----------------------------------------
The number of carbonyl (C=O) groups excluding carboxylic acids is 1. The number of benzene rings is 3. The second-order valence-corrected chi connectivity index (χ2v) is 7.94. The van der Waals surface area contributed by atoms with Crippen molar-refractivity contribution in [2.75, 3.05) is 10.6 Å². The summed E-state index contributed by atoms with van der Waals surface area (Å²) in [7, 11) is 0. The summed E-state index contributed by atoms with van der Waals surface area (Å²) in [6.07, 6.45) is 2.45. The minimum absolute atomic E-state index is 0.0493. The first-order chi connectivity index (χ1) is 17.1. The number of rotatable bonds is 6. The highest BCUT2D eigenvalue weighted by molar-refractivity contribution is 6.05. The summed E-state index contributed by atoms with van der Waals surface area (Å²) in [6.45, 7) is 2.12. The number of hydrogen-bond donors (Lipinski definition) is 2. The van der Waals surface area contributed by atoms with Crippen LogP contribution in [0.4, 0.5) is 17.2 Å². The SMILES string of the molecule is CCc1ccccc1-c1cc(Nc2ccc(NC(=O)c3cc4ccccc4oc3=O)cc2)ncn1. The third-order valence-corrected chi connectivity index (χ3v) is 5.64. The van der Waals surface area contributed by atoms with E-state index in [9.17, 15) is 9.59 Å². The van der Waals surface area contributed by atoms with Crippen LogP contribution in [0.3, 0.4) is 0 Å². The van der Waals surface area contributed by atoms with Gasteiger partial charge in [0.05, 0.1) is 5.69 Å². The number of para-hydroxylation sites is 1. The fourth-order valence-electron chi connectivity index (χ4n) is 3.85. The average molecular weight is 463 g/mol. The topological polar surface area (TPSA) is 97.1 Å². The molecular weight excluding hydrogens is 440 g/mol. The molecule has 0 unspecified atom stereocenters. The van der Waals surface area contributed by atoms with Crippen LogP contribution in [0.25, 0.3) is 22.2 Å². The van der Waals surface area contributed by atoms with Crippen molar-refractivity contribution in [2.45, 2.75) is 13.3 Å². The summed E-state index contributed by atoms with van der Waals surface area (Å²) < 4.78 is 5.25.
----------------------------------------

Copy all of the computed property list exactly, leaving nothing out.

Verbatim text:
The number of carbonyl (C=O) groups excluding carboxylic acids is 1. The number of benzene rings is 3. The second-order valence-corrected chi connectivity index (χ2v) is 7.94. The van der Waals surface area contributed by atoms with Crippen molar-refractivity contribution in [2.75, 3.05) is 10.6 Å². The summed E-state index contributed by atoms with van der Waals surface area (Å²) in [7, 11) is 0. The summed E-state index contributed by atoms with van der Waals surface area (Å²) in [6.07, 6.45) is 2.45. The minimum absolute atomic E-state index is 0.0493. The first-order chi connectivity index (χ1) is 17.1. The number of rotatable bonds is 6. The highest BCUT2D eigenvalue weighted by molar-refractivity contribution is 6.05. The summed E-state index contributed by atoms with van der Waals surface area (Å²) in [6.45, 7) is 2.12. The number of hydrogen-bond donors (Lipinski definition) is 2. The van der Waals surface area contributed by atoms with Crippen LogP contribution in [0.4, 0.5) is 17.2 Å². The SMILES string of the molecule is CCc1ccccc1-c1cc(Nc2ccc(NC(=O)c3cc4ccccc4oc3=O)cc2)ncn1. The third-order valence-corrected chi connectivity index (χ3v) is 5.64. The van der Waals surface area contributed by atoms with E-state index in [9.17, 15) is 9.59 Å². The van der Waals surface area contributed by atoms with Crippen LogP contribution in [0.3, 0.4) is 0 Å². The van der Waals surface area contributed by atoms with Gasteiger partial charge in [0.05, 0.1) is 5.69 Å². The number of para-hydroxylation sites is 1. The fourth-order valence-electron chi connectivity index (χ4n) is 3.85. The average molecular weight is 463 g/mol. The topological polar surface area (TPSA) is 97.1 Å². The molecular weight excluding hydrogens is 440 g/mol. The molecule has 0 unspecified atom stereocenters. The van der Waals surface area contributed by atoms with Crippen LogP contribution in [0.25, 0.3) is 22.2 Å². The van der Waals surface area contributed by atoms with Crippen molar-refractivity contribution in [2.45, 2.75) is 13.3 Å². The summed E-state index contributed by atoms with van der Waals surface area (Å²) < 4.78 is 5.25.